Recently in Nashville heavy fog and icy road conditions set the stage for a 50 car pile up during the morning work commute. With the onset of winter, it seemed prudent to revisit the topic of a blog last February: interstate trucking regulations prevent the operation of a commercial vehicle whenever hazardous conditions create a scenario causing a hazard to passengers (and other motorists). The applicable trucking regulation is 49 CFR §392.14, which states the following:
Hazardous conditions; Extreme Caution
Extreme caution in the operation of a commercial motor vehicle shall be exercised when hazardous conditions, such as those caused by snow, ice, sleet, fog, mist, rain, dust, or smoke, adversely affect visibility or traction. Speed shall be reduced when such conditions exist. If conditions become sufficiently dangerous, the operation of the commercial motor vehicle shall be discontinued and shall not be resumed until the commercial motor vehicle can be safely operated. Whenever compliance with the foregoing provisions of this rule increases hazard to passengers, the commercial motor vehicle may be operated to the nearest point at which the safety of passengers is assured.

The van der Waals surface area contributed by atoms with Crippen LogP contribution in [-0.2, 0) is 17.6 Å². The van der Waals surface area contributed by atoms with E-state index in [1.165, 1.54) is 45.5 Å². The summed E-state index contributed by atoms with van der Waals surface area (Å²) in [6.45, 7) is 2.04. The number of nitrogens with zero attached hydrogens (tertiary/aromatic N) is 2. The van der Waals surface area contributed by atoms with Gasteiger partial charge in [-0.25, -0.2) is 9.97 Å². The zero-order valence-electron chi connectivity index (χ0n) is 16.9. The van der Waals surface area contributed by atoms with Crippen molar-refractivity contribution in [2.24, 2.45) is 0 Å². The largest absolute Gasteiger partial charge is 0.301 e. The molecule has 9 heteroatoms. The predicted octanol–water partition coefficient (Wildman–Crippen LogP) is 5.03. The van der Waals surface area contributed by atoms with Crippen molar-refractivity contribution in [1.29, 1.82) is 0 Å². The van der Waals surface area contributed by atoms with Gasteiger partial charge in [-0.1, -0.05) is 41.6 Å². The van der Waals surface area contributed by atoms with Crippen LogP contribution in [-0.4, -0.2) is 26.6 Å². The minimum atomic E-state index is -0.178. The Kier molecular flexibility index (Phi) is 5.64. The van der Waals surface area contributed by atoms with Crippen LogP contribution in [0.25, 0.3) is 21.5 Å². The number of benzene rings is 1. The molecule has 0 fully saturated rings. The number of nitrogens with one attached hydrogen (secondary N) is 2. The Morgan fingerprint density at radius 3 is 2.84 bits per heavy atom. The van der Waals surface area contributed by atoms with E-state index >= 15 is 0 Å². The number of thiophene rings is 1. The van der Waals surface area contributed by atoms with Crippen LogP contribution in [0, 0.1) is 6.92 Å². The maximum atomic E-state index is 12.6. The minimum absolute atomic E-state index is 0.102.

Several years ago I was involved in litigation surrounding a truck crash that was blamed on heavy fog when a passenger vehicle collided with a white truck attempting to execute a turn across traffic. Due to the fog, the truck was essentially invisible to approaching motorists. The highway patrol and police simply blamed the wreck on the fog, but an analysis of the trucking regulations in light of the foggy conditions revealed that legally, the truck should not have been on the road in those conditions. If you see a big truck on the highway in icy or foggy conditions that create a hazard, don’t hesitate to alert authorities. Making that call could save someone’s life. If you or a loved one have been injured by the negligent operation of a big truck, contact a qualified attorney to help you and your loved ones hold the trucking company accountable.